VANCOUVER — Jeff Clarke started the first day of his retirement, on New Year’s Day last year, taking his 12-year-old dog Charley for a quick morning walk near his Okanagan home.
Charley, a 12-year-old Lhasa-Wheaten Terrier cross, and his owner Clarke, wearing pyjama pants, a jacket, and a tuque, had walked only a few hundred metres when two larger, unfamiliar dogs approached.
Within seconds, Clarke said, “All hell broke loose.”
First, the bigger of the two dogs ran up and bit Charley’s side, Clarke said. Then the second dog attacked, “and he was just relentless. He tore Charley apart.”
“It ended up with me flopping myself over Charley, and the two dogs circling us, wanting to get at him more,” Clarke said.
“But he was just … he was done.”
Clarke took Charley to a vet, who determined he had a punctured lung, among other injuries. The decision was made to put him down.
The attacking dogs, who got loose that morning from the home of Clarke’s neighbour, Drew Panton, were seized by animal-control officers and impounded.
Both of them, a 54-kilogram presa canario named Jake and a 40-kg American bulldog-pit bull cross named Buddy, were declared dangerous.
In September, a provincial court judge in Kelowna ruled that Buddy should be released to Panton, with conditions including muzzling and training. The judge also ruled Jake should be “humanely euthanized.”
Panton filed an appeal, and last month in B.C. Supreme Court at Kelowna, he pleaded to save Jake from being destroyed.
The decision on that appeal, expected in the coming months, will be one of the most significant animal control decisions in recent B.C. legal history.
Panton, a 54-year-old truck driver, said he has “huge hopes for this decision,” not only for his beloved Jake, but for its implications for other B.C. owners of dogs accused of being dangerous.
“I love my dogs as I would any member of my family,” said Panton, who said he has spent tens of thousands of dollars so far on legal efforts, between his own money and funds raised by others. “I’m not going to let it go.”
Clarke, 67, who attended every day of the trial, said: “I’d have liked to see both of them put down, for what I went through and what my dog went through.”
“I’m a dog lover,” Clarke said. “But it could happen again. Why take the chance?”
“The sleepless nights I’ve had,” he said. “I’d hate to see that happen again to anybody else.”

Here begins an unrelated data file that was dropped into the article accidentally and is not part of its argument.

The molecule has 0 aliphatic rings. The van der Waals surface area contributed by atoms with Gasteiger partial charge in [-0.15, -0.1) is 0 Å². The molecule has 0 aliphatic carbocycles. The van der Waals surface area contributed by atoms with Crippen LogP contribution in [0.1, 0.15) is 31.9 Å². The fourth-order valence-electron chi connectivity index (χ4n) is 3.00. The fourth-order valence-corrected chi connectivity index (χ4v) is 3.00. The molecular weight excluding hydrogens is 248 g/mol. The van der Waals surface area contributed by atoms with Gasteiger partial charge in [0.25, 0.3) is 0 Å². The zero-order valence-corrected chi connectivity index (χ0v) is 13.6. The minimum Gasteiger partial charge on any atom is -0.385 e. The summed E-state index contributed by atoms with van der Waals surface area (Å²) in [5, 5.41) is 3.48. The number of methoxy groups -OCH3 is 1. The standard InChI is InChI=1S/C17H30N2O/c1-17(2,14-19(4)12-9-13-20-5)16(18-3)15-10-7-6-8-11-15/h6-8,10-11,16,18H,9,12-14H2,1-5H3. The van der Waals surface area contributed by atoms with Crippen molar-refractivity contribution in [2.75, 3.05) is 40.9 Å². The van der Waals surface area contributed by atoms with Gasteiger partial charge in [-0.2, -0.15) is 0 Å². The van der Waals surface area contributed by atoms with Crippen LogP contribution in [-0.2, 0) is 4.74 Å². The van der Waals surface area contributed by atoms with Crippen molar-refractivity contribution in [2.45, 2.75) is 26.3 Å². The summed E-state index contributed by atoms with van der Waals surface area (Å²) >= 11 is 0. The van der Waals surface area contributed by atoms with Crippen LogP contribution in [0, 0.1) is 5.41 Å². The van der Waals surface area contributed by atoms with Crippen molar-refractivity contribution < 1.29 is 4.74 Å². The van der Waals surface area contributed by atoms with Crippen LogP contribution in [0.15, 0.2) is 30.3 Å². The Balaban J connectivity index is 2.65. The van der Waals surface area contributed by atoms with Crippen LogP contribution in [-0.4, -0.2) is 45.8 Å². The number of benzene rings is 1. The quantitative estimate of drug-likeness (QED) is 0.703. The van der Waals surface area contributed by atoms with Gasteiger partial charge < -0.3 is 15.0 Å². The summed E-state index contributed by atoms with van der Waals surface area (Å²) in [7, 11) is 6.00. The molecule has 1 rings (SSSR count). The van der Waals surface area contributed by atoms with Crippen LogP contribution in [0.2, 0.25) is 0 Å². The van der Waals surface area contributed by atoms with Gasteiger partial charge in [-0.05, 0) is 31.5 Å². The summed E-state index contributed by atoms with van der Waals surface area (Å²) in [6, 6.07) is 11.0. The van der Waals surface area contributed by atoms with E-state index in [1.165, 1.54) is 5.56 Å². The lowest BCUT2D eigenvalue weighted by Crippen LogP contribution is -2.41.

Dog attacks in B.C. have been in the headlines in the past month.
On Christmas Day, two loose dogs entered the Fort St. John home of Robin Elgie and Wendy Lee Baker, attacking the couple and killing their cat. Baker received treatment at a local hospital, while the RCMP said Elgie “had to be airlifted out due to the seriousness of his injuries.”
Days later, twin sisters were attacked in a Richmond park by the dog they were walking. Jessi Mather suffered bad cuts trying to protect her three-year-old son from the dog. Her sister, Kati, received more than 100 bites, a detached bicep and a broken arm.
The dog, a Rotweiler-Husky cross named Yogi, was impounded in Richmond Animal Protection Society.
An online petition calling for Yogi’s release has attracted nearly 17,000 signatures, including some from Mexico, Brazil, Ireland, India and Germany.
Yogi’s owner, Lucas MacNeil, the boyfriend of one of the attacked sisters, took to social media to defend his dog, who, he wrote this month, is “on the edge of being put down.”
MacNeil wrote on Facebook: “I’m looking into getting a lawyer, hearing to speak with a judge.” In another post about Yogi, he wrote last week: “I’ll do anything.”
On Wednesday, City of Richmond spokesman Ted Townsend said: “We have filed an application in provincial court today for the destruction of the animal.”
Yogi will remain “in custody until a court date can be scheduled,” Townsend said.
Lawyer Troy DeSouza, who is based in Saanich, said Section 49 of B.C.’s Community Charter is the only piece of legislation in B.C that “calls for the termination” of a healthy living creature.
“Think about that. It’s like capital punishment,” DeSouza said. “So it’s a powerful thing.”
Section 49 sets out the legal powers of local governments to deal with dangerous dogs, including seizing them, and, in cases such as Yogi’s, seeking a court order to euthanize the animal.
When dogs attack and are subsequently declared dangerous and ordered destroyed, some owners, like Panton in the Okanagan, hire lawyers and mount challenges to save their dogs from what has been called “doggie death row.”